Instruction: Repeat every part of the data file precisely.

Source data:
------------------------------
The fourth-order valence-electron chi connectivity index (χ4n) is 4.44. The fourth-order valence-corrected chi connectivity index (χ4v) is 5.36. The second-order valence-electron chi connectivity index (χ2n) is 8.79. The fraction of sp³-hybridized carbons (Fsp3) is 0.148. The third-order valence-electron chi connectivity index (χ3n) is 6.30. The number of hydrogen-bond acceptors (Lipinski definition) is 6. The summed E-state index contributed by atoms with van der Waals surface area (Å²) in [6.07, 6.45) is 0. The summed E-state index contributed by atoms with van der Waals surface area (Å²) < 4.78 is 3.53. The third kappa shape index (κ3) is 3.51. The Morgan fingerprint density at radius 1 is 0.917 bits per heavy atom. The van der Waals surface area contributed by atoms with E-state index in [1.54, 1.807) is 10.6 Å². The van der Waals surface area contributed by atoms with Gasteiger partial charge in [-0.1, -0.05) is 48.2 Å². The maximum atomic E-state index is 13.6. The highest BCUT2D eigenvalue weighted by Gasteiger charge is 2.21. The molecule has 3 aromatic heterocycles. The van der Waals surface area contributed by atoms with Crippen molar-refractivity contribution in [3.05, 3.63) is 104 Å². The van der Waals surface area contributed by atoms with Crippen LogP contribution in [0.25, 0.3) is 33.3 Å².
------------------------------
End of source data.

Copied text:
The fourth-order valence-electron chi connectivity index (χ4n) is 4.44. The fourth-order valence-corrected chi connectivity index (χ4v) is 5.36. The second-order valence-electron chi connectivity index (χ2n) is 8.79. The fraction of sp³-hybridized carbons (Fsp3) is 0.148. The third-order valence-electron chi connectivity index (χ3n) is 6.30. The number of hydrogen-bond acceptors (Lipinski definition) is 6. The summed E-state index contributed by atoms with van der Waals surface area (Å²) in [6.07, 6.45) is 0. The summed E-state index contributed by atoms with van der Waals surface area (Å²) < 4.78 is 3.53. The third kappa shape index (κ3) is 3.51. The Morgan fingerprint density at radius 1 is 0.917 bits per heavy atom. The van der Waals surface area contributed by atoms with E-state index in [1.54, 1.807) is 10.6 Å². The van der Waals surface area contributed by atoms with Gasteiger partial charge in [-0.1, -0.05) is 48.2 Å². The maximum atomic E-state index is 13.6. The highest BCUT2D eigenvalue weighted by Gasteiger charge is 2.21. The molecule has 3 aromatic heterocycles. The van der Waals surface area contributed by atoms with Crippen molar-refractivity contribution in [3.05, 3.63) is 104 Å². The van der Waals surface area contributed by atoms with Crippen LogP contribution in [0.25, 0.3) is 33.3 Å².